What is premenstrual syndrome?
Premenstrual syndrome (PMS) is a collection of physical and psychological symptoms that occur before menstruation and resolve shortly following its start.1 The most common symptoms include fatigue, bloating, and irritability.1
While the cause of PMS has yet to be elucidated, there are certain risk factors known to increase the likelihood of experiencing PMS. These predisposing factors include heredity, obesity, stress, and a diet lacking in certain nutrients (calcium, magnesium, and B6).2,3
The treatment of PMS focuses mainly on symptom relief. 1 Certain lifestyle modifications, such as getting sufficient rest and following a healthy diet, can help alleviate PMS symptoms.1
- Premenstrual syndrome is a very common condition that may be alleviated with certain lifestyle modifications, such as following a healthy diet.
- Dairy products have been associated with a lower risk of developing PMS and milder symptoms.
- The benefits of dairy have been attributed in part to its high calcium and vitamin D content, two nutrients that have demonstrated beneficial effects on managing PMS.
Premenstrual syndrome: the role of dairy
Research suggests that certain foods, such as dairy, may be particularly beneficial for PMS. In the Nurses’ Health Study that followed over 20,000 women, those who consumed more low-fat milk products were less likely to develop PMS.4 Dietary calcium and vitamin D intakes (but not calcium or vitamin D supplements) were associated with reduced PMS. Much like in the general Canadian population, this American sample’s main source of calcium and vitamin D was dairy products.4,5
Dairy’s role in reducing PMS have been attributed in part to its high content in certain micronutrients. 6, 7 Notably, dietary calcium and vitamin D have demonstrated benefits on the frequency and intensity of PMS symptoms.
Premenstrual syndrome: Dairy’s key micronutrients
Calcium. In 2020, a systematic review of 13 studies that included 2,645 participants indicated that individuals with PMS had lower levels of calcium in their blood.6 In patients with PMS, calcium supplementation had beneficial effects on symptoms, such as anxiety, fatiguability, and water retention.6 These findings are supported by a second systematic review including 8,576 women that linked a calcium-rich diet to milder PMS symptoms.7
A clinical trial found that women who were in the group who consumed the daily recommended amount of dietary calcium (1,000 mg) by incorporating milk, cheese, and yogurt had significant improvements in PMS symptoms after 2 months.8
Vitamin D. Increasing interest is being dedicated to the relationship between vitamin D and PMS. A 2019 systematic review including 8,576 women found that lower vitamin D levels were linked to an increased risk of PMS and more severe symptoms.7,9 A Canadian study of 998 women associated low vitamin D levels with an increased likelihood of experiencing certain symptoms, such as cramps, fatigue, and anxiety.10 Emerging evidence suggests that vitamin D supplements may be helpful in attenuating these symptoms.7,9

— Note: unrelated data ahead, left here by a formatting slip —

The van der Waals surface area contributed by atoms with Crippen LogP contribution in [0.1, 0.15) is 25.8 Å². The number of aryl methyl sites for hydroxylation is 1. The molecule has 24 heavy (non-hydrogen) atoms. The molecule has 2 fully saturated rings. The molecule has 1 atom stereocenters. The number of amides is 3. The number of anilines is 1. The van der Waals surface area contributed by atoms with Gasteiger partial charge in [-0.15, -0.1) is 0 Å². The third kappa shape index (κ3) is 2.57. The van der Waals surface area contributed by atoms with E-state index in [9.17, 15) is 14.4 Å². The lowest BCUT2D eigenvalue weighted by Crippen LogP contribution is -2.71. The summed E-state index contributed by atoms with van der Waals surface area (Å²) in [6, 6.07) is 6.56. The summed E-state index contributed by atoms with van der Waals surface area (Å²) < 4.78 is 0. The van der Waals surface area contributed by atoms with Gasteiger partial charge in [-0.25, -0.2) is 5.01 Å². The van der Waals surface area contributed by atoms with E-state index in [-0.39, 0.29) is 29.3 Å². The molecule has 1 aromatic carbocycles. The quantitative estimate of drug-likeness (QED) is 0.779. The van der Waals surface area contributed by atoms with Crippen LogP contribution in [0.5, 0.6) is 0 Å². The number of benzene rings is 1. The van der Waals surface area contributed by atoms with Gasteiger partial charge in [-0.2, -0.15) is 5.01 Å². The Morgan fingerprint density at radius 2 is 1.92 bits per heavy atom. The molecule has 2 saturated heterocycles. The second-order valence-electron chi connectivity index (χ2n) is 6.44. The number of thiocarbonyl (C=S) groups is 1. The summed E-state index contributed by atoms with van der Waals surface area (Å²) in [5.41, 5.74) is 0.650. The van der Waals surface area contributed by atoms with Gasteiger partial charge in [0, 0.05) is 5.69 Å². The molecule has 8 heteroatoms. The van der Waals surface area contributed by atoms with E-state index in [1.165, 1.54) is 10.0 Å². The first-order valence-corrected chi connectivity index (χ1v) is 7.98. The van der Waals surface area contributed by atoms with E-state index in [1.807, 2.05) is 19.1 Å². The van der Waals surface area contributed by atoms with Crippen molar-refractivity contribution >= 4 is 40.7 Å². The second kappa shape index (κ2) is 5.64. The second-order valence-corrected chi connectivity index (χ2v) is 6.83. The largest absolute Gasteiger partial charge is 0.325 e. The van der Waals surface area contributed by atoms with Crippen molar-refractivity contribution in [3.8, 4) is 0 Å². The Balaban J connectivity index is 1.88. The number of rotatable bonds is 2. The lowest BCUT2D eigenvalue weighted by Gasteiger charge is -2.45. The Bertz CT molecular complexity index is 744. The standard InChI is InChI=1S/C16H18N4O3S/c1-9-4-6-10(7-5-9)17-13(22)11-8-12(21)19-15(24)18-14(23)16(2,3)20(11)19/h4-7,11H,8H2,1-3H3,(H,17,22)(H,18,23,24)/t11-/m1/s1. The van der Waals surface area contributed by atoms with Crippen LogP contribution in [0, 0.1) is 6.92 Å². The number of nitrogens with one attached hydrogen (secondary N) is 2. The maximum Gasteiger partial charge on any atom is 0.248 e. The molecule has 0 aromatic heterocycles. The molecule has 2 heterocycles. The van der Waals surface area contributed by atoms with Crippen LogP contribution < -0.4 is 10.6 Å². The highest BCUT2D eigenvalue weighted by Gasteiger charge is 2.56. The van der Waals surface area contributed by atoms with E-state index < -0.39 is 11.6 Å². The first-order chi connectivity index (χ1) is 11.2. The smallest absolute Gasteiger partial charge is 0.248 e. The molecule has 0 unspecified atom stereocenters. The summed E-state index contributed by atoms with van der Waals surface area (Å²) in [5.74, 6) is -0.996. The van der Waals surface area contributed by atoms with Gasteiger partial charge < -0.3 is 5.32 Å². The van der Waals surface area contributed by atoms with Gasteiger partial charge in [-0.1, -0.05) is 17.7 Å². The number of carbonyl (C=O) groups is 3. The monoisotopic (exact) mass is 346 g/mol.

- UpToDate. 2021. Patient education: Premenstrual syndrome (PMS) and premenstrual dysphoric disorder (PMDD) (Beyond the Basics). Accessed July 5, 2021.
- Milewicz A and Jedrzejuk D. Premenstrual syndrome: from etiology to treatment. Maturitas 2006;55:S47-S54.
- Yonkers KA et al. Premenstrual syndrome. The Lancet 2008; 371 :1200-1210.
- Bertone-Johnson ER et al. Calcium and vitamin D intake and risk of incident premenstrual syndrome. Arch Intern Med 2005: 165;1246-1252.
- Vatanparast et al. Calcium Intake from Food and Supplemental Sources of Decreased in the Canadian Population from 2004 to 2015. The Journal of Nutrition 2020; 150:833-841.
- Arab A et al. Beneficial Role of Calcium in Premenstrual Syndrome: A Systematic Review of Current Literature. International journal of preventive medicine 2020;11. doi: 10.4103/ijpvm.IJPVM_243_19.
- Abdi F et al. A systematic review of the role of vitamin D and calcium in premenstrual syndrome. Obstetrics & gynecology science 2019: 62; 73-86.
- Yurt M et al. Effect of dairy products intake in women with premenstrual syndrome: a randimozed controlled trial. Progress in nutrition 2020: 22;137-145.
- Arab A et al. The Association Between Vitamin D and Premenstrual Syndrome: A systematic Review and Meta-Analysis of Current Literature. Journal of the American College of Nutrition 2019: 38;648-656.
- Jarosz AC et al. Association between vitamin D status and premenstrual symptoms. Journal of the Academy of Nutrition and Dietetics 2019: 119; 115-123.